Wednesday, November 14, 2007

TV Nation, Part 2

Last week, I took a cursory look at a more devil's advocate side of the WGA strike that is roiling the schlock merchants of Hollywood. Kung Fu Monkey's John Rogers, an actual writer and a good one, brings some well-reasoned and much-needed insider's perspective to the proceedings:

Listen, before you spout off the usual "The free market will out" along with "Hey, I'm smart enough to negotiate my own contracts, why aren't you?" with a side order of "just go somewhere else if you don't like it", you need to understand some things. If you don't, then every argument you make is without merit. Period. It's like trying to discuss the Middle East without the fundamental understanding of the difference between Shia and Sunni.

There is no free market in Hollywood. In television for example, with the dissolution of "finsyn" rules in 1995 almost every independent producer has been either absorbed into one of the big media companies or dissolved. We've gone from 40 producers in television to the big Six.

Six. Six companies control almost all mass media in America. They control all, and I mean all, the standard distribution channels in America. They are also negotiating as a single entity, the AMPTP. If you've read your Adam Smith, you know that this is actually one of the situations he notes in Wealth of Nations which will indeed break the fingers of the invisible hand.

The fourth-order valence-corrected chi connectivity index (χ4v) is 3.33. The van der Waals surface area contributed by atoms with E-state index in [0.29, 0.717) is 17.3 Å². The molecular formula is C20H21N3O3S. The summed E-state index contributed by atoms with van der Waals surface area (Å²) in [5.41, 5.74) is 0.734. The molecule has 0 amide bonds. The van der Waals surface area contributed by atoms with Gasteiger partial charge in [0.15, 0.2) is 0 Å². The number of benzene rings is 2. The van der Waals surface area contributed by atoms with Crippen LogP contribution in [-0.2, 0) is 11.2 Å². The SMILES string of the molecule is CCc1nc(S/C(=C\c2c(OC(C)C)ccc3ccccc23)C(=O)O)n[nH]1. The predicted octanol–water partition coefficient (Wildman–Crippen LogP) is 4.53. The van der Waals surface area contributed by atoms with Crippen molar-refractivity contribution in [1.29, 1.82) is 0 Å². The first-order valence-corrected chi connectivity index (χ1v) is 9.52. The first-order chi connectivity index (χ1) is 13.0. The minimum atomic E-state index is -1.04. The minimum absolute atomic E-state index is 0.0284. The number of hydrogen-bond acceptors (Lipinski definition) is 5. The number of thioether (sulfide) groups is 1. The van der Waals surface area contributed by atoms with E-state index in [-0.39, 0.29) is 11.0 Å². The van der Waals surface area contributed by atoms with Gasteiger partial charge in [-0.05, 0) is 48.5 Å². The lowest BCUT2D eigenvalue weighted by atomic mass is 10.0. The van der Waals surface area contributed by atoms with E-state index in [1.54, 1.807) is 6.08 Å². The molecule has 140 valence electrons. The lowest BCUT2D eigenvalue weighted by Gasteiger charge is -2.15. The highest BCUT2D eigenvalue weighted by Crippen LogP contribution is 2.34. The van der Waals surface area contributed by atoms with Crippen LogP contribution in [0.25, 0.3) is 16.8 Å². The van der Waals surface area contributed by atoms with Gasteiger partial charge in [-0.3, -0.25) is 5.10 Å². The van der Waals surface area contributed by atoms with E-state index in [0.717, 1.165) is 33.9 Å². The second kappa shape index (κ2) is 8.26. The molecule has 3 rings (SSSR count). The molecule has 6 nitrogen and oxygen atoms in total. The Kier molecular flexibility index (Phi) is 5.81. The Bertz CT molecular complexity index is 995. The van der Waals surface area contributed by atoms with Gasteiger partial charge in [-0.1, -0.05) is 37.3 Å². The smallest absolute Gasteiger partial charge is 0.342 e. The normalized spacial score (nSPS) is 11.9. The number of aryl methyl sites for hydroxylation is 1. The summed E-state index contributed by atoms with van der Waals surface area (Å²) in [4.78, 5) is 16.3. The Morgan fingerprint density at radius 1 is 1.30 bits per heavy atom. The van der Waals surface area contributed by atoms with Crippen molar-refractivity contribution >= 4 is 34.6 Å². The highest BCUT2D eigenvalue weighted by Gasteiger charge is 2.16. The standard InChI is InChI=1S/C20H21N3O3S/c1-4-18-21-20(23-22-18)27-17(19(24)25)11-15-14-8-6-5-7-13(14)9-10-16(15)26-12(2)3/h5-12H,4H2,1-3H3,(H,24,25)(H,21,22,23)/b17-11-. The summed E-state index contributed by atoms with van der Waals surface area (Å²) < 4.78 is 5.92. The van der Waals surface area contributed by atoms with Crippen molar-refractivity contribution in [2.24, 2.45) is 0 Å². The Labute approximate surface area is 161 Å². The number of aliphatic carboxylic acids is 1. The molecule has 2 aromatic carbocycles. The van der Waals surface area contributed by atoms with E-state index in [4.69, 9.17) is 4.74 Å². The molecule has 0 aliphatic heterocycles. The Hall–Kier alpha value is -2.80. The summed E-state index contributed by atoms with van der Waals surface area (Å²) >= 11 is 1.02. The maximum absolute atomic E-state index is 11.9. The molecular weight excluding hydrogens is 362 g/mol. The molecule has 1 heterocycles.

This is where I'm always amused at libertarians, because they so love markets but never seem to understand how business actually works. If you, my fine libertarian friend, decide to forego the union and negotiate your own contract vis a vis residuals (or pretty much anything else), you will find that unless you are one of the maybe eight out of 12,0000 most famous and profitable writers in Hollywood, you will get exactly the same deal from each studio, or slightly worse. Because what possible motivation would they have to share their profits, relative to each of the other five competitors? That's just common sense.

Indeed. The vertical integration of the media conglomerates, the incestuous subsuming and cross-promoting of each other's entities and doo-dads, is the corporate smoke blown out the ass of the people's airwaves. And if the execs can shave a couple points here and there and get their incompetent nephew a gofer credit at someone else's expense, well, if you don't like it there's thirty other people who'll blow Harvey Weinstein in a Sunset Strip phone booth for the opportunity.

Read the whole thing, it's pretty excellent. These studio weasels are shameless; they'll try to fuck anything that stops moving long enough, whether you're the newest schmuck off the bus or Peter Jackson. I still agree with Fake Steve that the content producers (the writers) would be doing themselves an enormous favor by getting a jump on the new model.

Look, I get why writers for well-crafted ensembles such as 30 Rock or The Office, or any of the nightly talk shows, would try to hold their ground and protect their nut. But if you're a fuckin' reality hack, what do you have to lose, really, except that sense of embarrassment that follows you around like a brown cloud. "What do you do for a living?" "I'm a writer for Dancing with the Stars." It's like recording wocka-wocka vamps for porn channels and telling everyone you're a "musician".